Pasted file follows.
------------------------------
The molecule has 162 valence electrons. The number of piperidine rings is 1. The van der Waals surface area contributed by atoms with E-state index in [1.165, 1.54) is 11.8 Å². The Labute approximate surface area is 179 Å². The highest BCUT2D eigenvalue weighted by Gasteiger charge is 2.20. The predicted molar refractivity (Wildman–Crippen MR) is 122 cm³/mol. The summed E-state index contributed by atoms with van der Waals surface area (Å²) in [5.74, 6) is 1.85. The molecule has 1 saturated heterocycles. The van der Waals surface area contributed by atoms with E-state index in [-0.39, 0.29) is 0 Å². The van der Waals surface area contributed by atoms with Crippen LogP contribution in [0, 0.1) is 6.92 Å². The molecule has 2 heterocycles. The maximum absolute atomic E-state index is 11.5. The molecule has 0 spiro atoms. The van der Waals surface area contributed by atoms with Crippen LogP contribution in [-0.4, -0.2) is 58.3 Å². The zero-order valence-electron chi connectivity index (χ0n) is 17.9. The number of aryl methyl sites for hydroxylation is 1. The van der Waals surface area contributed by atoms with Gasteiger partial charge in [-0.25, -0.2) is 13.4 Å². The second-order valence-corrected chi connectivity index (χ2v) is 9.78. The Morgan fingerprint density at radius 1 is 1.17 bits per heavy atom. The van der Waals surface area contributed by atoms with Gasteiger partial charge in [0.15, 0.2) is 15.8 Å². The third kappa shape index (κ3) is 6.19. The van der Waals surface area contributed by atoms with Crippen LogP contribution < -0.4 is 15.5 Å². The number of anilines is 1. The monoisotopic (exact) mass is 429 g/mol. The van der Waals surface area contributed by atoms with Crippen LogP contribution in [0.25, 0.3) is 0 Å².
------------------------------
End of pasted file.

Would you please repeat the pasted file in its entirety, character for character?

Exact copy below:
The molecule has 162 valence electrons. The number of piperidine rings is 1. The van der Waals surface area contributed by atoms with E-state index in [1.165, 1.54) is 11.8 Å². The Labute approximate surface area is 179 Å². The highest BCUT2D eigenvalue weighted by Gasteiger charge is 2.20. The predicted molar refractivity (Wildman–Crippen MR) is 122 cm³/mol. The summed E-state index contributed by atoms with van der Waals surface area (Å²) in [5.74, 6) is 1.85. The molecule has 1 saturated heterocycles. The van der Waals surface area contributed by atoms with E-state index in [-0.39, 0.29) is 0 Å². The van der Waals surface area contributed by atoms with Crippen LogP contribution in [0, 0.1) is 6.92 Å². The molecule has 2 heterocycles. The maximum absolute atomic E-state index is 11.5. The molecule has 0 spiro atoms. The van der Waals surface area contributed by atoms with Crippen LogP contribution in [-0.4, -0.2) is 58.3 Å². The zero-order valence-electron chi connectivity index (χ0n) is 17.9. The number of aryl methyl sites for hydroxylation is 1. The van der Waals surface area contributed by atoms with Gasteiger partial charge in [-0.25, -0.2) is 13.4 Å². The second-order valence-corrected chi connectivity index (χ2v) is 9.78. The Morgan fingerprint density at radius 1 is 1.17 bits per heavy atom. The van der Waals surface area contributed by atoms with Gasteiger partial charge in [0.15, 0.2) is 15.8 Å². The third kappa shape index (κ3) is 6.19. The van der Waals surface area contributed by atoms with Crippen LogP contribution < -0.4 is 15.5 Å². The number of anilines is 1. The monoisotopic (exact) mass is 429 g/mol. The van der Waals surface area contributed by atoms with Crippen LogP contribution in [0.25, 0.3) is 0 Å².